Georgia U.S. House District 1 represents all of Coastal Georgia and its neighboring counties. That elected official has the job of taking its citizens’ voices to Washington to be counted. So, it’s an important race for all of us. Last week in the primary runoff, Savannah lawyer Wade Herring won the Democratic nomination and in November will face 4-term incumbent Earl L. “Buddy” Carter, a former state legislator and Pooler mayor. Herring decided to run because he was incensed after Carter sided with Trump loyalists on Jan. 6 in an attempt to disqualify Georgia’s Electoral College votes. Carter has said in an interview with The Current that he objected to the state’s vote because he disagreed with the Georgia Secretary of State’s decision to send absentee ballot applications to every state voter during the pandemic. He said it was a decision that should have been made by the legislature.

On Tuesday, we heard during the U.S. House Jan. 6 Committee hearings that a secret slate of Republican Georgia electors and their votes — along with those of Arizona and Pennsylvania — were ready to substitute for the legitimate Democratic ones had the objections by Carter and other delegation members succeeded. The combined efforts from other states’ false electors would’ve changed the Electoral College count to a Trump win.

Another Carter note: In a bit of closure, reporter Mary Landers wrote about the quiet end of Rep. Carter’s two-year dispute with Camden County over his tax bill on a large tract of undeveloped land. To end Carter’s lawsuit, the county froze his tax assessment for 2020, 2021, 2022 and saved Carter $27,000. The story maps the changing assessments and tax bills before the settlement.


Gov. Brian Kemp, right, jokes with Sen. Butch Miller, left, as Kemp signs a slew of education bills. Miller sponsored bills to create new rules for local school board meetings and create a committee to decide on sports participation for transgender girls. Credit: Ross Williams/Georgia Recorder

Campaign funds get scrutiny

With the runoff’s end, we see a jump in political conversations about endorsements and funding. The most recent candidate in the spotlight is Gov. Brian Kemp. Georgia’s LGBTQ leaders are urging Kemp to reject an endorsement by Frontline Policy Action, an anti-gay Christian lobbying group. Reporter Nick Sullivan writes that the organization encourages its supporters to push back against gay Pride month and characterized the LGTBQ community agenda as designed to “normalize sin.” The endorsement came after Kemp signed laws designed to ban transgender girls in high school sports and prohibit classroom discussions about “divisive concepts.”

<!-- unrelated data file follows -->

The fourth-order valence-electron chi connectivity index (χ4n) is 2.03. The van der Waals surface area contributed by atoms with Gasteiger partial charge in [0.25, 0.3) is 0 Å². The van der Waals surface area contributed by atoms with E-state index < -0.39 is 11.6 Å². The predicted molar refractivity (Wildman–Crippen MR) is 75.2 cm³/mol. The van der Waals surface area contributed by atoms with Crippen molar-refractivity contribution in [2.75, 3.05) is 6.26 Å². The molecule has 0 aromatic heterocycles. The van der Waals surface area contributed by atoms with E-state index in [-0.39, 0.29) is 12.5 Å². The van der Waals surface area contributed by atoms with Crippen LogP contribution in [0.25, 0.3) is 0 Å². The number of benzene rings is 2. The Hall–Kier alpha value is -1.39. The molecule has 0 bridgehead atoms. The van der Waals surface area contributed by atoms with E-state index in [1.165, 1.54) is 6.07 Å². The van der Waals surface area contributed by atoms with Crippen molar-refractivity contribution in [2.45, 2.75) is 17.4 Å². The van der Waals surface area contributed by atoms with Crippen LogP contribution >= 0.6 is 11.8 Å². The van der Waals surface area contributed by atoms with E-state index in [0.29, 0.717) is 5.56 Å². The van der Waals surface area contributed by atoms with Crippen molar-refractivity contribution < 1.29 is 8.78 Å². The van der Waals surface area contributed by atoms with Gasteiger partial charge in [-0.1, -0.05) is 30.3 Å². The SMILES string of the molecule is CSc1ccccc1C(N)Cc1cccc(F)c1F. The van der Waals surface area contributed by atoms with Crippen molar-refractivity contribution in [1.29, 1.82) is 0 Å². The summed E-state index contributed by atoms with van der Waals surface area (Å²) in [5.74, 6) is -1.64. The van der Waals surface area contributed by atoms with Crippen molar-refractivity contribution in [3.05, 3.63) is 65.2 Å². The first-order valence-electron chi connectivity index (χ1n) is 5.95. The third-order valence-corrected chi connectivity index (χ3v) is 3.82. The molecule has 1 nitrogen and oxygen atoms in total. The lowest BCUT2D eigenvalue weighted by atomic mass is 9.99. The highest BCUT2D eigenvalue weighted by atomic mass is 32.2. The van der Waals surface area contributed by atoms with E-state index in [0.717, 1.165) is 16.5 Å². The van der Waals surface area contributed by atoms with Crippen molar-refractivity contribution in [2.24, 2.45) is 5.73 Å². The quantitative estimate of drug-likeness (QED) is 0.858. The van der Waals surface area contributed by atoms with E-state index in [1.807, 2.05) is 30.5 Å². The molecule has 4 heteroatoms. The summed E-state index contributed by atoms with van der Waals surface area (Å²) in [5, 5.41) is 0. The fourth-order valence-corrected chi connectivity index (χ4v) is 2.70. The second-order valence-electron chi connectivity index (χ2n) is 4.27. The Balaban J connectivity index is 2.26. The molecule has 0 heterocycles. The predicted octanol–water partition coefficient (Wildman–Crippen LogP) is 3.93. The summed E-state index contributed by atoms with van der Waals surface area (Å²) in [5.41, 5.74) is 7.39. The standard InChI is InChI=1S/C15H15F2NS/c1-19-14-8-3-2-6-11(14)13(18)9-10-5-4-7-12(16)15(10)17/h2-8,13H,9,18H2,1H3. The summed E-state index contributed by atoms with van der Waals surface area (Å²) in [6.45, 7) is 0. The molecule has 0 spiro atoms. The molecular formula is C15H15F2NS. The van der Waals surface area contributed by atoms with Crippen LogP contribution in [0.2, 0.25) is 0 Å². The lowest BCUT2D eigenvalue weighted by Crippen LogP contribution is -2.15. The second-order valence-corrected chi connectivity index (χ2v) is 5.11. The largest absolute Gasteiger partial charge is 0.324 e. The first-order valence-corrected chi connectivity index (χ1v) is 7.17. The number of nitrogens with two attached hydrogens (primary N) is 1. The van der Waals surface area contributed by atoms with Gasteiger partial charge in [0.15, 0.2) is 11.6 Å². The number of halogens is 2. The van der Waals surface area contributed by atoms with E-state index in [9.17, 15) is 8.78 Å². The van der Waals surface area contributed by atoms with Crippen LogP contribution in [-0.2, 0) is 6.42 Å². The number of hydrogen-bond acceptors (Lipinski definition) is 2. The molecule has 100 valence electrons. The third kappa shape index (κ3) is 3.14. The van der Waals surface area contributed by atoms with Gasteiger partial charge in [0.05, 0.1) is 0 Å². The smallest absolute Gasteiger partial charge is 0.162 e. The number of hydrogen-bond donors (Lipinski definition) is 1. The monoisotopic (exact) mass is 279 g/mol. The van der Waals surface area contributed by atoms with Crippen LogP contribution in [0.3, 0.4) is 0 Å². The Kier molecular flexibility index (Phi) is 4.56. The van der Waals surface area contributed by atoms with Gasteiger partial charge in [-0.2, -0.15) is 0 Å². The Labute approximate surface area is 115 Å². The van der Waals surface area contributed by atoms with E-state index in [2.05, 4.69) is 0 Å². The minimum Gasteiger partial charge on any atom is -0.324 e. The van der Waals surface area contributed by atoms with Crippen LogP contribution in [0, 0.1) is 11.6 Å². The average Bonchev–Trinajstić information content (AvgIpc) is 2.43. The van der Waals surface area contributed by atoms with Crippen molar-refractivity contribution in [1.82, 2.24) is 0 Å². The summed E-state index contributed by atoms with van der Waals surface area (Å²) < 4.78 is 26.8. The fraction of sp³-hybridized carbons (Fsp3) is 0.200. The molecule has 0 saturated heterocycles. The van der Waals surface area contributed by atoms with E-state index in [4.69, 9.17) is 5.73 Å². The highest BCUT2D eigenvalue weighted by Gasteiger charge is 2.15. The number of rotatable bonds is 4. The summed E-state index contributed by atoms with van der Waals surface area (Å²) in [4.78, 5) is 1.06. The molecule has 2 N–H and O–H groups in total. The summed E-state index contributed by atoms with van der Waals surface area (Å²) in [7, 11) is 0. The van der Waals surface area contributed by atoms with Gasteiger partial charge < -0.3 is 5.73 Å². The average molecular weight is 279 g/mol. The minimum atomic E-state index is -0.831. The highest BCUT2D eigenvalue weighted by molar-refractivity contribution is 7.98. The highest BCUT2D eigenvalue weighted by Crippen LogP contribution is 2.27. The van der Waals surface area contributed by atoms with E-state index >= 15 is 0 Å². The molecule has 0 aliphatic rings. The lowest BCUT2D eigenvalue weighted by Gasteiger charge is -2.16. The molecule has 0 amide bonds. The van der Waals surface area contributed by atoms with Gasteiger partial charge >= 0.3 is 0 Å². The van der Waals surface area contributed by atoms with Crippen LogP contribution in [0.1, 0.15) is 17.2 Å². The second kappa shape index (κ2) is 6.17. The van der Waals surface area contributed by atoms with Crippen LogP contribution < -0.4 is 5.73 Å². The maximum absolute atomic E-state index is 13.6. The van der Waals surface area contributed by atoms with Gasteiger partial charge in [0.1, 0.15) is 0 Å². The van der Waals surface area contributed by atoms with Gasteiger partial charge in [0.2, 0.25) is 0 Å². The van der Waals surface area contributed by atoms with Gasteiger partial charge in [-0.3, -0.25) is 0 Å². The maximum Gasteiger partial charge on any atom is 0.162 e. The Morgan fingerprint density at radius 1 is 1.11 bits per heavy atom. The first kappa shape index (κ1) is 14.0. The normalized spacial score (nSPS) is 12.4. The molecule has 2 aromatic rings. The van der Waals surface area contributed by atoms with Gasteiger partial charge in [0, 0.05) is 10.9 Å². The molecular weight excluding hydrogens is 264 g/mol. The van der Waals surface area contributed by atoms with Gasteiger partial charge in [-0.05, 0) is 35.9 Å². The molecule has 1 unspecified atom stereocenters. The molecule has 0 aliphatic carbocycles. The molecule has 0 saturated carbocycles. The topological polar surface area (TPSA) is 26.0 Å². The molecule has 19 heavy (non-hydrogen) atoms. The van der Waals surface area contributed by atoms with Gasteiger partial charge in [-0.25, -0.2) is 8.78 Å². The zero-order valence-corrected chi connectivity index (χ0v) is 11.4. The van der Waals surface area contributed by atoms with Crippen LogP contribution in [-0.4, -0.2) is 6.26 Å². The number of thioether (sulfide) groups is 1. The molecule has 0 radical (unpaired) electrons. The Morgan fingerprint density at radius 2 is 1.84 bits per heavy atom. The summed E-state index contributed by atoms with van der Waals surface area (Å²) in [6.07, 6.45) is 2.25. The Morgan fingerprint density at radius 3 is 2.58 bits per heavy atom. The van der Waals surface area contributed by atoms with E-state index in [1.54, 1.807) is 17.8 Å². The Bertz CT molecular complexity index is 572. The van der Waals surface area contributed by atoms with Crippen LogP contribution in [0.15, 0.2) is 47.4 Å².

The governor also took lumps from Democratic candidate Stacey Abrams who released ads about Kemp’s donations from Bryan County gunmaker Daniel Defense, which has given $52,000 over the years. The company is most recently known for manufacturing and selling a weapon online to the 18-year-old in Uvalde, Texas, who used it to kill 19 students and 2 teachers.


Credit: Unsplash

Your second cup: Medical debt

Think of 5 neighbor families you know, including yours. Of those, at least 2 have long-term medical debt that affects their household choices every day as well as their abilities to fix or buy a car, a house or get additional health care they need. This spring, Kaiser Family Foundation partnered with National Public Radio to research and examine the impacts of medical debt on U.S. families. Rising health care costs are now pushing many into serious debt, and the series of stories and data charts tell those stories. The Kaiser Health News and NPR work Diagnosis: Debt explains the toll, the scale and the heart-wrenching sacrifices families make every day.

Another deep source on the topic, the Medical Policy Scorecard, is full of data and its takeaway is that 1 in 5 people have medical debt that affects their ability to get credit. The scorecard was produced through Innovation for Justice, a social justice innovation lab housed at the University of Arizona and the University of Utah. The scorecard ranks states on policies and statutes that are designed to protect consumers from medical debt and its consequences. If you want to skip the openers and see how Georgia stacks up, here’s the specific link.

Enjoy.


P.S. Next week, your Reads editor will be celebrating a long July 4 holiday with hot dogs, fireworks and baseball. Reads will return July 10 with guest appearances from The Current’s summer interns and reporting fellows. Brace yourselves.